*The XB letters on top of Paskha ar for Христос Воскресе - the traditional Russian Easter salutation that translates as Christ is Risen.

Chocolate Paskha

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Happy Easter, Friends

Rose Flowers

There’s not going to be a lot of baking or cooking in my house this Easter. I’m busy chasing and catching Ivanka all around the house as she is always leaning like the Tower of Pisa. She started to crawl some time ago and she now gets up on her feet, however she doesn’t know a safe way to get out of this position except for simply releasing her hands and falling down on her back - ouch! There’s no safe place at home to leave her alone for a single moment, so I like to go to someone else’s place and let the baby explore a new space - this distracts her from trying to get up on her feet for some time. So, I’m looking forward to visiting my parents this Sunday and enjoying a happy baby and a family meal with all the traditional Easter treats.

I am hoping to make a new kind of Paskha this time though - please ask Stano to help me with the baby on Saturday! ;-) This is going to be a pretty unconventional Paskha, while Mom will be making the traditional kind.If I succeed, I will post about it after Easter. For now, I just wanted to refresh the two recipes we use every Easter. I don’t usually advertise our recipes, but if you’d like to make something Russian this Easter (why not - Orthodox Easter coincides with the Catholic holiday this year), both of these are really worth trying! 

Kulich - Russian Easter Bread

Russian Kulich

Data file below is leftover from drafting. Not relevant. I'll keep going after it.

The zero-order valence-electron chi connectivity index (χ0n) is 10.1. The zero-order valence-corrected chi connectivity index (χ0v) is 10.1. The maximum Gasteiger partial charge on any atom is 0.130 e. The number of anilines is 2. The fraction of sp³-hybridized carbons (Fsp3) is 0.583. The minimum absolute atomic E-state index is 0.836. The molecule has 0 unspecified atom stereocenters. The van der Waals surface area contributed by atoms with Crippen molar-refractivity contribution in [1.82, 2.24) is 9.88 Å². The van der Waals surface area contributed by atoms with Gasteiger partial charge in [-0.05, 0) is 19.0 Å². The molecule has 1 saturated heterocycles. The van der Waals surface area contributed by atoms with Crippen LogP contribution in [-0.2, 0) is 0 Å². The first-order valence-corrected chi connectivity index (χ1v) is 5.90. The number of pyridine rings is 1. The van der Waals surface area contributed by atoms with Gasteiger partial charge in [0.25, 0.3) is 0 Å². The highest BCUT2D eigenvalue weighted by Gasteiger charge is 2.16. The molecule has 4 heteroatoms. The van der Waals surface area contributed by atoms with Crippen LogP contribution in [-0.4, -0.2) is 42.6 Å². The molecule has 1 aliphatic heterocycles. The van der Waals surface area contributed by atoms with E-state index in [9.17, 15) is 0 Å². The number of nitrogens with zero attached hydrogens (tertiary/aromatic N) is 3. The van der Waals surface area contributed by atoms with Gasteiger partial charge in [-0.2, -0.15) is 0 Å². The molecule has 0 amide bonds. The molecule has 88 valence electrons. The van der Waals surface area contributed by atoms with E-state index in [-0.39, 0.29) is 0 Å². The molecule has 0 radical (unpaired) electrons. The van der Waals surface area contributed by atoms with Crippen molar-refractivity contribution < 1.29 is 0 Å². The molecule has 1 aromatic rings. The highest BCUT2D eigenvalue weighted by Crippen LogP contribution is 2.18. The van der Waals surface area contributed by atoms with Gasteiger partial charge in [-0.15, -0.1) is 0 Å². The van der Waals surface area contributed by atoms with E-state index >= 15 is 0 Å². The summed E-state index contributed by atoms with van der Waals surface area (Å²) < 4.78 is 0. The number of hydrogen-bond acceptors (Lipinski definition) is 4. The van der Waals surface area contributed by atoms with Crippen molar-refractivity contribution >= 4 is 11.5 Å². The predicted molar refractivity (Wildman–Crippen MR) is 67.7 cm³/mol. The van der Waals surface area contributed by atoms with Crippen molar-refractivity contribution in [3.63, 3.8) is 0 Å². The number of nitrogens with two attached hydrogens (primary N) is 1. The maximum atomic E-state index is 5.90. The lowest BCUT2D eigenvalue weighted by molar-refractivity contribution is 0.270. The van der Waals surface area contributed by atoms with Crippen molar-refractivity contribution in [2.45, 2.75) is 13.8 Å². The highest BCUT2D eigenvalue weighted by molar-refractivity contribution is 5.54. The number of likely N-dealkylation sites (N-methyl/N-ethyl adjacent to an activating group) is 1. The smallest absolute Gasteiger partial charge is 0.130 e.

Russian Paskha

Russian Paskha

Happy Easter!

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Are you curious to learn more about Eastern European cuisine?
RussianSeason.net is a food blog run by two Russian-speaking women - a mother (Natalia) and a daughter (Alina) - living in Latvia. Natalia is a professional artist and Alina is the co-owner of a web directory of Russian-speaking businesses in Europe. We both cook and Alina writes posts and takes photos.
In our blog you'll find a range of (mostly tweaked&adapted) recipes from Russia, Eastern Europe, the Baltics, and former USSR. But we can't restrain ourselves from experimenting with other cuisines too :)
Stano is the guy behind the Slovak version of this blog. He is currently living and working in Latvia and is also known as the Man Who Makes Alina Eat A Lot Of Cakes, because he hardly ever eats cakes or pies she bakes. He doesn't have a sweet tooth, you see. Stano also provides us with traditional Slovak recipes - such as Halušky that he's been promising to make for 7 months now :) Just be patient - we're sure he will eventually do it!
Ivanka is the largest cross-cultural project Alina and Stano have been ever involved in:) We hope she will be a foodie too when she grows up!
Our email address is: russianseason@gmail.com